Money Laundering

FinCEN's Law Enforcement Support Role Is Evolving Gao ID: GGD-98-117 June 19, 1998

Although the magnitude of money laundering is unknown, law enforcement officials have estimated that between $100 billion and $300 billion in U.S. currency is laundered each year. Money laundering allows drug dealers, terrorists, arms dealers, and other criminals to operate and expand their activities. The Financial Crimes Enforcement Network (FinCEN), part of the Treasury Department, was establish in 1990 to help combat money laundering and other financial crimes. In earlier work, GAO discussed FinCEN's various roles, including its progress in promulgating Bank Secrecy Act regulations and its efforts to administer civil penalties for violating them. (See GAO/GGD-98-18, Feb. 1998, and GAO/T-GGD-98-83, Apr. 1998). This report focuses on FinCEN's products and services in support of law enforcement. GAO discusses (1) trends in the types and quantities of products and services FinCEN provides to the law enforcement community; (2) the extent to which law enforcement agencies consider FinCEN's products and services useful in identifying, developing, or prosecuting money laundering and other financial crime cases; (3) the extent to which FinCEN evaluates the states' compliance with applicable controls over access to and use of information when state law enforcement officials directly access FinCEN's resources; and (4) FinCEN's efforts to provide Internal Revenue Service Form 8300 information (Report of Cash Payments Over $10,000 Received in a Trade or Business) to law enforcement agencies. GAO found that FinCEN gets good marks from law enforcement agencies that use its tactical support information and its self-help systems that enable law enforcement agencies access to financial information.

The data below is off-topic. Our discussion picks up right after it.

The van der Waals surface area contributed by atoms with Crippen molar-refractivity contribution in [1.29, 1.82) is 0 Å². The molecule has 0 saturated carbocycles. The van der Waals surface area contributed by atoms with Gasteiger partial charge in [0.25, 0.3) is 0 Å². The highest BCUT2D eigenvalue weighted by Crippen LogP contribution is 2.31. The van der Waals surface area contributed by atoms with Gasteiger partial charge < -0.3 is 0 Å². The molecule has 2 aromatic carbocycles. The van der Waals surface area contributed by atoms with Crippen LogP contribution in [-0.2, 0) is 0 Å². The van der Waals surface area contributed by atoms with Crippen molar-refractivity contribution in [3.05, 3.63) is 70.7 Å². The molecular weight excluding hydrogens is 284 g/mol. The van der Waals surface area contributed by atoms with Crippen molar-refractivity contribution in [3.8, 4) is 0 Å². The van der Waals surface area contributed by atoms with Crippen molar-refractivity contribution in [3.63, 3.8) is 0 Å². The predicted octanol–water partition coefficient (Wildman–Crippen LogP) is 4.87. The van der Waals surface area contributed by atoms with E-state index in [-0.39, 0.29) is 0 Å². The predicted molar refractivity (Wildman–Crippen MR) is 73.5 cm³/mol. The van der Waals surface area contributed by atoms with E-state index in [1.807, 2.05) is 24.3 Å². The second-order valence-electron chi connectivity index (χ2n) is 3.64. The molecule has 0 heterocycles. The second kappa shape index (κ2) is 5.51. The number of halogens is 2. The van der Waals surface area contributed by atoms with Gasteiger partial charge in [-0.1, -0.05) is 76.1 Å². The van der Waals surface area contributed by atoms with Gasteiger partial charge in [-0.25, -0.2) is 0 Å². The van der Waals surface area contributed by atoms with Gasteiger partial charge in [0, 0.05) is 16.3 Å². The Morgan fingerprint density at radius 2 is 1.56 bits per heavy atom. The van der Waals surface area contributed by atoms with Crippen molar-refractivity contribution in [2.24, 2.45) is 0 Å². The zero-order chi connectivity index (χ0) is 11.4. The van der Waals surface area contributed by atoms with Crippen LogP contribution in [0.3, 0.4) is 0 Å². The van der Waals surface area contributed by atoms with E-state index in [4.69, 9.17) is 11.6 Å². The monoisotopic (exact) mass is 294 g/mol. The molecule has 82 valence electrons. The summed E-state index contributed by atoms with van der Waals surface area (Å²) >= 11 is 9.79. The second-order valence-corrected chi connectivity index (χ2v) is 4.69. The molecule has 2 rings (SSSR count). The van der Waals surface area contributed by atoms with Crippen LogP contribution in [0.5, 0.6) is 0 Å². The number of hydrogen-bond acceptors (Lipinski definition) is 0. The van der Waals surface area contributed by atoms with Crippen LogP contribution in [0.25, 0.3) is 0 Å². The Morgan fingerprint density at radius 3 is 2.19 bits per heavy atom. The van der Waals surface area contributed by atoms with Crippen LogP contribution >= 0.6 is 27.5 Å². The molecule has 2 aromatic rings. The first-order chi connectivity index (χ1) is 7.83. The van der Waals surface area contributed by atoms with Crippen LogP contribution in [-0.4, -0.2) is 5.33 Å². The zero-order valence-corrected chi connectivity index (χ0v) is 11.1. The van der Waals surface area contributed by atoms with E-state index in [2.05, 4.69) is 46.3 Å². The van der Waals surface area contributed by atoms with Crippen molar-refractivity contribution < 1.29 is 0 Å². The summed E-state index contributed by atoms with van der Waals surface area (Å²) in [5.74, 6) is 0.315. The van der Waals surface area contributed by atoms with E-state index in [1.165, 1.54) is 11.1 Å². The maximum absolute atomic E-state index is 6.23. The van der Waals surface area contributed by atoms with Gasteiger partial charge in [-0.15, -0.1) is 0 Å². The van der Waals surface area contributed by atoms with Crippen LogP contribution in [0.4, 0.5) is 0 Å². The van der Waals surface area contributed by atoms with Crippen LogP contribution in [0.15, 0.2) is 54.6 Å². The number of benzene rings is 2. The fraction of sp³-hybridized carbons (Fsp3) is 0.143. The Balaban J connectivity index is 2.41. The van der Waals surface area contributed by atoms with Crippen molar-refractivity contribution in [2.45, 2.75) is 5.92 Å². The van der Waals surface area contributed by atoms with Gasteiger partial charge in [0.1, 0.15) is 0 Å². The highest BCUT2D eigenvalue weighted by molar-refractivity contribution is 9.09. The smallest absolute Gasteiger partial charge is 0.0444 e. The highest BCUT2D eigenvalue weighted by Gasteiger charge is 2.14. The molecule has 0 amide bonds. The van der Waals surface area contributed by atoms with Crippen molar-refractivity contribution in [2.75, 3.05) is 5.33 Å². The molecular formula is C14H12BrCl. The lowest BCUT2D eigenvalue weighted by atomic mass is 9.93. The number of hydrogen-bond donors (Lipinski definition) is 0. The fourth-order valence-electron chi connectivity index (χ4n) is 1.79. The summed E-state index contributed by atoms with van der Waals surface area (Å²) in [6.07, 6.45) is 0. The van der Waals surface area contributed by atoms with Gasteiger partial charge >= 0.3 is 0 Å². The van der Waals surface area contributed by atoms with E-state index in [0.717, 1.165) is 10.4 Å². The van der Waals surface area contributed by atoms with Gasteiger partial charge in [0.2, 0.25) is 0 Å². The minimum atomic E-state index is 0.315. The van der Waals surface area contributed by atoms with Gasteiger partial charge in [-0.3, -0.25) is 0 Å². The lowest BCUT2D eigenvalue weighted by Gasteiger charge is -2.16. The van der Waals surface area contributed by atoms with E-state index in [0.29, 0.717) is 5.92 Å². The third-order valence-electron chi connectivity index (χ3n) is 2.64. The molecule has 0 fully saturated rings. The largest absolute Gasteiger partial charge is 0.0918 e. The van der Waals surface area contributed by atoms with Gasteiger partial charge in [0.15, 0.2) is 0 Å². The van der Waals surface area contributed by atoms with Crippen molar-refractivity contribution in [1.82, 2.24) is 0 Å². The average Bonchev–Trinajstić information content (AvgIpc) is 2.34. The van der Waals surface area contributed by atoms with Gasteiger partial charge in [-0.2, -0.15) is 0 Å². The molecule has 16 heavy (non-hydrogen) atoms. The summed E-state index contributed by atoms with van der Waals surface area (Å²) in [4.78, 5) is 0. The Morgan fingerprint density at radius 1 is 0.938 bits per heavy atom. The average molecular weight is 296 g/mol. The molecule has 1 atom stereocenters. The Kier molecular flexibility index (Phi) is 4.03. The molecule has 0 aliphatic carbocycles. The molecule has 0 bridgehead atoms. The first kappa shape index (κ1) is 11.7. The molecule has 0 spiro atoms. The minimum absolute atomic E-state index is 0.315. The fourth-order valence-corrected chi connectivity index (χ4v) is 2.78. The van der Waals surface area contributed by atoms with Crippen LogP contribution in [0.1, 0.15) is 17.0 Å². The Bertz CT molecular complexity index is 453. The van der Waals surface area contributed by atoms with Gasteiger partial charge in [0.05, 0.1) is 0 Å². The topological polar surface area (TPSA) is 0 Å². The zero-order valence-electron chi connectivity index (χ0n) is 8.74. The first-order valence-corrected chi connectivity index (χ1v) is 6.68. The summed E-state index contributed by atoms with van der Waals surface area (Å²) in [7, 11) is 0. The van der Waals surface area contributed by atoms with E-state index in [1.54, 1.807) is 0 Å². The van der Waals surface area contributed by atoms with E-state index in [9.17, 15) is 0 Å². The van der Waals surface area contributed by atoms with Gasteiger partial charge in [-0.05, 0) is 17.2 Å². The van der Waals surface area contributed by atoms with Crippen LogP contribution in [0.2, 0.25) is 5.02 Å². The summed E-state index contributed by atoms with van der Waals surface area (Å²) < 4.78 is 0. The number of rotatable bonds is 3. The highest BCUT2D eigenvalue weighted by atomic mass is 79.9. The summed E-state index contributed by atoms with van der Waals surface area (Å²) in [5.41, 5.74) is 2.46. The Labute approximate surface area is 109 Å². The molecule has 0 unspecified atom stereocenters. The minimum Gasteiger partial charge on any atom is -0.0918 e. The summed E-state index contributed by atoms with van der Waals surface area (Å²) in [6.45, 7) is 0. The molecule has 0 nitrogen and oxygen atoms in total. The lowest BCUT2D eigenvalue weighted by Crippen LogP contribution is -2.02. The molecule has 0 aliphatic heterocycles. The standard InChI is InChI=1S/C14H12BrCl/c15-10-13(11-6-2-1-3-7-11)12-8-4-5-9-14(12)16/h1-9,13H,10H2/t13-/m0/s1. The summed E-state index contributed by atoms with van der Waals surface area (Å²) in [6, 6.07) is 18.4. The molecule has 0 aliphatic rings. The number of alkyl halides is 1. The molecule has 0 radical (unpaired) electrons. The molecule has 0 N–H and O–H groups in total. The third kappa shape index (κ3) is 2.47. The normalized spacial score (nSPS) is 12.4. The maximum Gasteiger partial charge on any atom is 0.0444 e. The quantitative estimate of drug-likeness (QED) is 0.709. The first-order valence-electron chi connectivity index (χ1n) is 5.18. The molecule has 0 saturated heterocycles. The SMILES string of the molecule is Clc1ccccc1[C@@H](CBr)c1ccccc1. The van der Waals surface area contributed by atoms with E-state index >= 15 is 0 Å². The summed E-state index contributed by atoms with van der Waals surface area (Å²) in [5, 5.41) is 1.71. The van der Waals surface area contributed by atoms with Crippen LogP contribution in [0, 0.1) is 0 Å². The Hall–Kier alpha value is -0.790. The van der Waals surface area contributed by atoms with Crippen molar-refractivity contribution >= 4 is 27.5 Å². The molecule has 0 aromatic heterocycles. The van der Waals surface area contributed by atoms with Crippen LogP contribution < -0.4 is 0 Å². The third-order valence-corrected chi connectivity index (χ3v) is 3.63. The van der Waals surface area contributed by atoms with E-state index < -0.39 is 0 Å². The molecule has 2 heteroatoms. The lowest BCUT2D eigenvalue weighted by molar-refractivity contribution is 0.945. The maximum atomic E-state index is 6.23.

GAO noted that: (1) FinCEN has expanded the types of products and services it provides to the law enforcement community; (2) in recent years, FinCEN has issued fewer tactical, strategic, and artificial intelligence products and has encouraged, trained, and increasingly relied on federal agencies to use the platform concept and state and local agencies to use Project Gateway to support cases that do not require FinCEN's expertise; (3) according to FinCEN, one significant reason for the decrease in the number of products issued was that its staffing levels have remained fairly constant over the years, while its overall mission has expanded to include: (a) responsibility for promulgating Bank Secrecy Act regulations; and (b) a leadership role in international efforts to combat money laundering; (4) respondents to surveys indicated that FinCEN's tactical products have been useful and assisted law enforcement investigations in ways not previously identified; (5) officials that had requested few or no tactical products from FinCEN generally did not indicate dissatisfaction with it; (6) some respondents were not aware of the various products and services offered, and FinCEN has neither developed nor widely disseminated general criteria or guidelines on when law enforcement officials should request its support; (7) according to federal and state officials, the platform concept and Project Gateway are useful tools for helping agencies combat money laundering and other financial crimes; (8) FinCEN data show that an increasing number of federal, state, and local agencies are using these self-help mechanisms to support their investigations; (9) while Project Gateway is designed to enhance the capabilities of state and local law enforcement agencies, this technological advancement increases the potential risk that sensitive information could be inappropriately accessed, used, or disclosed; (10) although FinCEN has established policies and procedures designed to limit access to and use of information obtained through the Gateway system, it has not evaluated the states' compliance with these controls; (11) in an effort to enhance its investigative support, FinCEN is seeking IRS approval to provide IRS Form 8300 information to law enforcement officials; and (12) however, several issues must still be resolved before FinCEN can obtain approval from IRS to disseminate this information.


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